Governor Pat McCrory’s first 100 days in office have been largely uneventful, except for a few highlighted, loosely-worded interviews, press dodges and misspeaks. Large raises for his cabinet, loosely phrased expressions about education, several pre-announcement videos and some plans lacking specific details against an ever-spoken desire to “rebrand North Carolina: have certainly given fodder for political play as Democrats test the waters of messaging for 2014. But overall the first 100 days of the Republican Governor’s term have been pretty uneventful.
Early on his position and signing of legislation to reduce unemployment benefits and not expanding Medicaid drew criticism, but that criticism seems to be broadly applied to the General Assembly and will certainly be a focus of 2014 elections. McCrory has escaped most of the negativity of the legislation. McCrory faces difficulty in his plan to re-brand our State while the legislature is in session creating national headlines daily with unusual and sometimes poorly-thought-out legislation.
The Governor’s budget and more recently privatization proposals for Commerce and Medicaid will be thoroughly reviewed and debated against the Legislature’s budget, and in this process, we are likely to hear more about the specifics of the Governor’s priorities. Plans for Commerce and Medicaid are not completely ironed out, but these plans are sure to get their share of discussion and debate as well. I note the oddity of the enormous scope of the Commerce and Medicaid proposals which appear to have been prepared and presented without a great deal of public legislative support up-front but I believe that to be the case because the details are just not in the plans.
Rightly so, McCrory has not allowed himself to get pulled into the legislative debates over religion resolutions, city-state battles and the myriad of obscure bills on the table. However, there are issues upcoming where he will undoubtedly be pulled in – Dorothea Dix agreement, renewable energy, voter identification, education, tax reform. I believe he is in close discussion with Speaker Thom Tillis on all of these issues as Tillis deals with the social conservative wing of the House and tries to focus on these core issues. Front and center will be the choice issue in education as well as corporate and individual tax rates and the taxing of services. Besides the Charlotte-connection, both Tillis and McCrory approach their roles from a pragmatic, business approach that is moderate compared to the Republican base and social conservatism of many House legislators elected in 2012 and the Senate Republicans.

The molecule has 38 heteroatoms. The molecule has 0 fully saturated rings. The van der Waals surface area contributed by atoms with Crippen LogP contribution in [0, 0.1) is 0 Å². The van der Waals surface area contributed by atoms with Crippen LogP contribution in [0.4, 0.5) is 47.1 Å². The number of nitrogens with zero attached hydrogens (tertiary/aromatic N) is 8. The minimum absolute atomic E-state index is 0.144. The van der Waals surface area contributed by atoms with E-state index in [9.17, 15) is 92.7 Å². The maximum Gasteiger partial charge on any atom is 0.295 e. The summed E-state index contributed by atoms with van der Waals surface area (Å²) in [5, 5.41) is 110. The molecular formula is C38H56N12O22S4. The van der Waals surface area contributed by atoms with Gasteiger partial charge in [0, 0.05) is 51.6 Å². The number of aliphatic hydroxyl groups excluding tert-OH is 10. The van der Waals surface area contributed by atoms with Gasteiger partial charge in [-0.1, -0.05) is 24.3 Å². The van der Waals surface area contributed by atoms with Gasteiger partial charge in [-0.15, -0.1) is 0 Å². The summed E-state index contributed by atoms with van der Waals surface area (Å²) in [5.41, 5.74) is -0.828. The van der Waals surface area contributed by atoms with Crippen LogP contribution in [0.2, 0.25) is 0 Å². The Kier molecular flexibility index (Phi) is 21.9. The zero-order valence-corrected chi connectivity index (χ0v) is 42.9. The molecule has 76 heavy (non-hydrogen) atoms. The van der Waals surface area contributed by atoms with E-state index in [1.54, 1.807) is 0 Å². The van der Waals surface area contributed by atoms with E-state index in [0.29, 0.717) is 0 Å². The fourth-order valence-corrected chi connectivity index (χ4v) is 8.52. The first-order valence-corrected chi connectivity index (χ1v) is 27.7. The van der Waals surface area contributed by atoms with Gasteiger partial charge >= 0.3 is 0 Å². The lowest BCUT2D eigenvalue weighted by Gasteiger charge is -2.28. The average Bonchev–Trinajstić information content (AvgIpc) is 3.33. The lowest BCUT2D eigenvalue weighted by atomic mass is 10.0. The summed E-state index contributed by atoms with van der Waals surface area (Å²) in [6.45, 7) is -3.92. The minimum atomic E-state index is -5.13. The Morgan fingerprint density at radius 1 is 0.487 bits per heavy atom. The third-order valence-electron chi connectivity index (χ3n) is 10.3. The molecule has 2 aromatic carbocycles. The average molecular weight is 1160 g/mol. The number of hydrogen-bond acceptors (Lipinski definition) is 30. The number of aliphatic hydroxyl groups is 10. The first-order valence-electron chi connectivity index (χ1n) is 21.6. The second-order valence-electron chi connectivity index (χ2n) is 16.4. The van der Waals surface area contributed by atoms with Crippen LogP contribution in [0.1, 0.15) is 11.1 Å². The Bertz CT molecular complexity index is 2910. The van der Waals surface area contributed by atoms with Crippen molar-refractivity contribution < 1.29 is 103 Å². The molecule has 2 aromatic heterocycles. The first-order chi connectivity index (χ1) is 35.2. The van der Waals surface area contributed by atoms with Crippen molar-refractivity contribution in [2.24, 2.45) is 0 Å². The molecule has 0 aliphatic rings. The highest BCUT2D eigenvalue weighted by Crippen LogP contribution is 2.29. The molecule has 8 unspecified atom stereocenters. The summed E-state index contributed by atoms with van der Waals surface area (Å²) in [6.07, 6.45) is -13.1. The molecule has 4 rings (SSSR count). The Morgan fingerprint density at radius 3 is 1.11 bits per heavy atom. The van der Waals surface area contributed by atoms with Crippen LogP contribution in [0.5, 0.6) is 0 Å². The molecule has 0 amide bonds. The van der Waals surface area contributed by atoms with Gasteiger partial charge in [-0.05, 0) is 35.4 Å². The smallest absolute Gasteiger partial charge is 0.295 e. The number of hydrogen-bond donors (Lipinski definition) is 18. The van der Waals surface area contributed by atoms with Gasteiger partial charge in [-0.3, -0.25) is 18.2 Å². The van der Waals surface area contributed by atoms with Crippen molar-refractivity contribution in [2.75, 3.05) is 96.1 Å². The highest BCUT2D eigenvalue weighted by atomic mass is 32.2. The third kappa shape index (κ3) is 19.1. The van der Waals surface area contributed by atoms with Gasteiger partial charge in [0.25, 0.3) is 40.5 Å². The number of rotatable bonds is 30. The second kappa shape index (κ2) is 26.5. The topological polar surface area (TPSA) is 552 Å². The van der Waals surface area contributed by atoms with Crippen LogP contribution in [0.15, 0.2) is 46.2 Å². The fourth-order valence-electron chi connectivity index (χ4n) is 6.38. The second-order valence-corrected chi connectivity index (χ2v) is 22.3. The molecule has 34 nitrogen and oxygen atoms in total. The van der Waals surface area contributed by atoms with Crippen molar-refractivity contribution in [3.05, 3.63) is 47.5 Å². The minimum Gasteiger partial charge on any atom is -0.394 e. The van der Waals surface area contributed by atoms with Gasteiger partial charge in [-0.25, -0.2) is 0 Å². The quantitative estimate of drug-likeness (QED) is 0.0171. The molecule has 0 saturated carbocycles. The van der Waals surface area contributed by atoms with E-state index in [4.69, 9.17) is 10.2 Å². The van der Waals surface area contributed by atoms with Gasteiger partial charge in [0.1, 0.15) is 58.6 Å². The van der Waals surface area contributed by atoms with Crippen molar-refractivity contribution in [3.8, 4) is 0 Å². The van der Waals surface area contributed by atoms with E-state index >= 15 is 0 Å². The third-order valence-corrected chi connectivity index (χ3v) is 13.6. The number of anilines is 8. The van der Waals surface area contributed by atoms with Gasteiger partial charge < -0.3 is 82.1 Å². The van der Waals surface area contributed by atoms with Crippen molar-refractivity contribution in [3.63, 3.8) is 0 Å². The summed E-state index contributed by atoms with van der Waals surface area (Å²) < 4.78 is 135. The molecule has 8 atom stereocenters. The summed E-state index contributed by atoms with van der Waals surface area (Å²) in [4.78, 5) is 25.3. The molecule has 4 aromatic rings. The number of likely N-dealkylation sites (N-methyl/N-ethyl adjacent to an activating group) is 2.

McCrory has yet to put forth any specific education or tax reform proposals, has waffled some on voter id details and has been clear he has some interest in renewable energy. He has said he thinks the Dorothea Dix contract can be resolved. By not getting pulled into the extreme measures debated at the legislature, McCrory has good approval ratings from North Carolinians and has stayed above the fray. AsTillis guides and moderates voter id, Dorothea Dix and renewable energy, McCrory can sign more reasonable bills and avoid contentious debates.
Upcoming issues on education choice and the debate between Senate and bipartisan House bills, as well as tax reform will provide more insight into the ideology, approach and demeanor of the Governor. Education and taxes are clearly policy discussions where a Governor typically uses the bully pulpit to lead because these are the spending and revenue issues that dominate the State budget.
Overall, McCrory has shown discipline and restraint in policy-making and political process, scored well on public relations outside Raleigh and bumbled a bit in Raleigh with both timing and content of interviews and off-the-cuff remarks. His idea for re-branding has been tarnished by a legislature drawing fire, fury and national press. But, he will get his shot as he moves forward on economic development, education and tax reform, all of which are central to the campaign he ran about the economy.
Jeanne Milliken Bonds is a PR Consultant, former Mayor, Political Analyst and NC Spin panelist.